Chinese company investigated for possible money laundering


Posted: Mar 22, 2013 at 5:47 am

Last updated: March 21, 2013, 4:49 am.

Think you have a gambling problem? How about $ 116,000 a month on a slot habit? Bi Xiaodong, wife of the CEO of China Medical Technologies (CMT), Wu Xiaodong, is said to have pumped that much into the high-roller slot machines of the upscale Wynn and Bellagio casinos in Las Vegas between 2005 and 2010, and with a whopping allowance of the man from whom she was then separated.

Washed out

Believe it or not, there are people tossing around money at this insane level in Vegas, so wagering $ 5,000 a hand on slots probably wouldn’t have raised too many eyebrows. What caught investigators’ attention, however, was how Ms. Xiaodong received the enormous sums of money to be able to afford to gamble at this level, with one source suggesting that she may be up to $ 62 million stuck through the Bellagio slots between 2008 and 2012 alone.

The Missus claims she received her play money bonus from childcare and livelihood (which raised the question of whether her children had shoes or milk to drink); and claims it broke up with Wu in 2001 and has had nothing to do with its CMT business since it went public on the New York Stock Exchange in 2005.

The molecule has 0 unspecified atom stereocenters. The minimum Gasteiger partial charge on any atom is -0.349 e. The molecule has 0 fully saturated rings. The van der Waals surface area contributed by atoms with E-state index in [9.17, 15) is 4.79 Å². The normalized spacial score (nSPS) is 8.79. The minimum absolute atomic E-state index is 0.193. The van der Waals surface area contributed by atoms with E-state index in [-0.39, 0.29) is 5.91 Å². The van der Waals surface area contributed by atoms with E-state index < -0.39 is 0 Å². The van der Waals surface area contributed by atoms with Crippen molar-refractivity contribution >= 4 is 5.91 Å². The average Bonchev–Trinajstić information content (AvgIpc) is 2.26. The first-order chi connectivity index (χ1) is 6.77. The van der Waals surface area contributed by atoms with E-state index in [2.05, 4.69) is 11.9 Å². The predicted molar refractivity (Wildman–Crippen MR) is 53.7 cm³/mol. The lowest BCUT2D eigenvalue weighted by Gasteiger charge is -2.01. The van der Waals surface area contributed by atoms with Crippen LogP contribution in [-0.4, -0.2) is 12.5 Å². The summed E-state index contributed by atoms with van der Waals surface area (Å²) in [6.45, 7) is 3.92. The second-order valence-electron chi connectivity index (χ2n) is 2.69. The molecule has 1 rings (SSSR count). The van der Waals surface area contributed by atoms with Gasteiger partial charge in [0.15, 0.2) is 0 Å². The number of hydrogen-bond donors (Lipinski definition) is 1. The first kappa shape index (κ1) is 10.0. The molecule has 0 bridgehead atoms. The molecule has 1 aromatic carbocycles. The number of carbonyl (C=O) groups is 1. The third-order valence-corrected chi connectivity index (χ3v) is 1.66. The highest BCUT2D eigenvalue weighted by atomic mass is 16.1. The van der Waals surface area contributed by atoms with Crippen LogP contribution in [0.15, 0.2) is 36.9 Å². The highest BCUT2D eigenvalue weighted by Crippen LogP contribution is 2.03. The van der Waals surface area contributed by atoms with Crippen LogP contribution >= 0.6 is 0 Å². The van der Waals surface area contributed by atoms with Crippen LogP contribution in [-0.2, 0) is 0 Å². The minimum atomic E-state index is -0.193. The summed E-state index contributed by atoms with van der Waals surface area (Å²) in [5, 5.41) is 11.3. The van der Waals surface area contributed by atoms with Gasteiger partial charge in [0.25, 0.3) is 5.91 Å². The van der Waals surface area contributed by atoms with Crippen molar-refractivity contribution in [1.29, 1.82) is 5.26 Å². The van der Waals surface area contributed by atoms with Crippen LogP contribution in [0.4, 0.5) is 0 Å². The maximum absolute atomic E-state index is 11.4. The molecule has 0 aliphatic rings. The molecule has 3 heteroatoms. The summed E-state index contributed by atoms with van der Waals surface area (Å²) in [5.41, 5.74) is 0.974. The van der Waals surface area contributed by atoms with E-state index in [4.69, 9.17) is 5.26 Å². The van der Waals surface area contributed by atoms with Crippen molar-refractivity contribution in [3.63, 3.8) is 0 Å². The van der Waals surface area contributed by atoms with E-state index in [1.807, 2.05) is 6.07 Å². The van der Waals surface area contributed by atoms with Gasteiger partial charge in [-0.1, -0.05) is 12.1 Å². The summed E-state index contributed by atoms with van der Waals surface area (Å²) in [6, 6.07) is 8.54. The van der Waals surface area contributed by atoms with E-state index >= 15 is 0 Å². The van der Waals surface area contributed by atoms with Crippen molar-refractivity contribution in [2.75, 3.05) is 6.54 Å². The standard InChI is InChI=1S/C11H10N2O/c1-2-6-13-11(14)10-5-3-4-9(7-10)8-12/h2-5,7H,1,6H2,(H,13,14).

Money worries

It was last summer when CMT had to close after creditors moved in to collect missing interest payments from the company and force them into liquidation. Those bondholders included GLG Partners, a London company with $ 26.4 billion in assets; GLG is now suing Wu Xiaodong in a civil lawsuit in California, claiming Xiaodong stole assets from CMT and then secretly fed them to his wife, who in turn let them run through the fancy strip slot machines.

How it works

Here’s the shell game: The casino withdraws players from long slot machine play times with a credit for the remainder of the deposited money. The player can then take this note to a casino cashier, receive a check for the balance, deposit that check into their own bank account and declare it as a “gambling winnings” on their tax return (which will then be canceled by them). Amount in “gambling losses” of course.)

Bi Xiaodong reportedly put nearly $ 17 million in profits between 2009 and 2011, with the additional loss to offset the profits. But the question of where the money came from prompted investigators to investigate the possibility of CMT cash flow and the possibility of money laundering from CMT’s massive IPO funds.

Money talks

Now, CMT’s liquidators are trying to track down about $ 670 million in missing cash raised during the company’s 2005 IPO. The company’s former finance director, Takyung Tsang, and his wife are also under investigation.

Could be a case of dirty laundry.